On January 12, 1967, Chronic Wasting Disease was first identified in a captive deer herd in Colorado. It wasn’t until 1981 that it was detected in free-ranging deer in the surrounding area and by 1990 it reached southern Wyoming.
While Georgia has not detected a case of CWD, in February Mississippi became the first state in the southeast to confirm that a deer tested positive for the disease. Georgia DNR wants hunters and others to know that our agency is taking all necessary precautions to keep the disease out of state, but we also need your help.
What is Chronic Wasting Disease?
Chronic Wasting Disease (CWD) is a contagious neurological disease that causes severe brain degeneration in infected animals, resulting in death. It belongs to a group of diseases called transmissible spongiform encephalopathies (TSE) that include scrapie (sheep), mad cow disease (cattle) and Creutzfeldt-Jakob disease (humans).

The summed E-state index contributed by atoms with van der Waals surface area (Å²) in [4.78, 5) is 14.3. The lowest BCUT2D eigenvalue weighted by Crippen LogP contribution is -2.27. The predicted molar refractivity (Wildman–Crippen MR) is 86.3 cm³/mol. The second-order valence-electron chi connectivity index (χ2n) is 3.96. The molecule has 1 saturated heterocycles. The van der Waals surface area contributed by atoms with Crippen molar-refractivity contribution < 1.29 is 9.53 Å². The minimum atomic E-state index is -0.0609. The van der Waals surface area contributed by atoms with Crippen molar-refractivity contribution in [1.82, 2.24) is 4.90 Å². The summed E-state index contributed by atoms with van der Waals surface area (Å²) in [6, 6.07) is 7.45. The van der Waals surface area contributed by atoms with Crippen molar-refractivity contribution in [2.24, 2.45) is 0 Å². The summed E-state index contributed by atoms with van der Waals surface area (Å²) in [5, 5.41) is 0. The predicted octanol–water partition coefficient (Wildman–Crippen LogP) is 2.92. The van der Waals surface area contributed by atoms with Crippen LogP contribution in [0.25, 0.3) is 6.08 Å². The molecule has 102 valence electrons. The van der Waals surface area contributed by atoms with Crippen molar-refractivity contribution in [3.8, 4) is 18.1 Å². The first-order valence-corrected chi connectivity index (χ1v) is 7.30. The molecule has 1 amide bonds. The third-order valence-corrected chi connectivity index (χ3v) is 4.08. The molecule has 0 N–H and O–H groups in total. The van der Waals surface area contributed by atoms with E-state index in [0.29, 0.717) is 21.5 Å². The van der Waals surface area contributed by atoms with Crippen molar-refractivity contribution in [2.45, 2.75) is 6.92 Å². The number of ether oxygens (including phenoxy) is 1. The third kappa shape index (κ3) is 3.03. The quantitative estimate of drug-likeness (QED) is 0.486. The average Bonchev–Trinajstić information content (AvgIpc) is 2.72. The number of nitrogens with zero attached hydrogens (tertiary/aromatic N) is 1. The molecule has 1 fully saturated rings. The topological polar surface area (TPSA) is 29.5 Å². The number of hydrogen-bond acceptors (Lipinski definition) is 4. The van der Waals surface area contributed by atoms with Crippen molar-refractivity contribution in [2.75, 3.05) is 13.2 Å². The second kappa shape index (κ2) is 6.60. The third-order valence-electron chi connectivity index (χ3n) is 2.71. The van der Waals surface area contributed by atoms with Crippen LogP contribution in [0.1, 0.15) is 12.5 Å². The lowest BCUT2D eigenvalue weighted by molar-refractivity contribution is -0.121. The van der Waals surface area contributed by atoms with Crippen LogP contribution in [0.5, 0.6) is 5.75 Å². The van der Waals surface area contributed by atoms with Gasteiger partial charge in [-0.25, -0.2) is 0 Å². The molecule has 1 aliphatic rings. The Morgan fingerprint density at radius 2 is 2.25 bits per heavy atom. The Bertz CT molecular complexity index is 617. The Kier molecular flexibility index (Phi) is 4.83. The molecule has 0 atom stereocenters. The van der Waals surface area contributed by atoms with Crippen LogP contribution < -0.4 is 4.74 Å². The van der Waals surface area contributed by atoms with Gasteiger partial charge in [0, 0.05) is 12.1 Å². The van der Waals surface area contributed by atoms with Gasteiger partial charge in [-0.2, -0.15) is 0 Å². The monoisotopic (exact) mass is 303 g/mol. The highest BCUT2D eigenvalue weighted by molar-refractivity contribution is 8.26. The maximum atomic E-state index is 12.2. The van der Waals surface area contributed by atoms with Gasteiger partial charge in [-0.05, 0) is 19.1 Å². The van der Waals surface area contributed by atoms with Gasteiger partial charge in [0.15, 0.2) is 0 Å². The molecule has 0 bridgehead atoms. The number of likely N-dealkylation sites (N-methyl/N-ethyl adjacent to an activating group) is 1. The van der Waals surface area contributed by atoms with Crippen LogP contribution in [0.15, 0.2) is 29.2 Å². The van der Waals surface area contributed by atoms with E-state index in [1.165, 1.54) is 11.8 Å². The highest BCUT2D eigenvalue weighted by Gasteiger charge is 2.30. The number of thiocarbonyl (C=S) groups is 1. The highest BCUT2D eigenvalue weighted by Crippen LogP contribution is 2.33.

Where did the disease originate?
CWD was first detected in a captive herd of mule deer in the late 1960s, but not recognized as a TSE until the 1970s. It is currently unknown where it may have originated.
What causes it and what animals are affected?
CWD is a fatal neurological disease found in cervids such as deer, elk, moose and reindeer. It’s caused by infectious proteins, called prions. The prions change healthy proteins into abnormal proteins that clump together and kill the surrounds cells. Infected deer become emaciated, display abnormal behavior, lose control of bodily functions, and die.
What are the symptoms?
It may take up to a year after an individual deer contracts the disease to display symptoms. Symptoms may include excessive weight loss (wasting), poor body condition, lethargy, head drooping, excessive salivation, and staggering or circling. Other diseases, such as rabies, and injuries, such as brain abscesses, also cause these symptoms so it is critical to report sick animals to WRD for collection and testing.
How does it spread?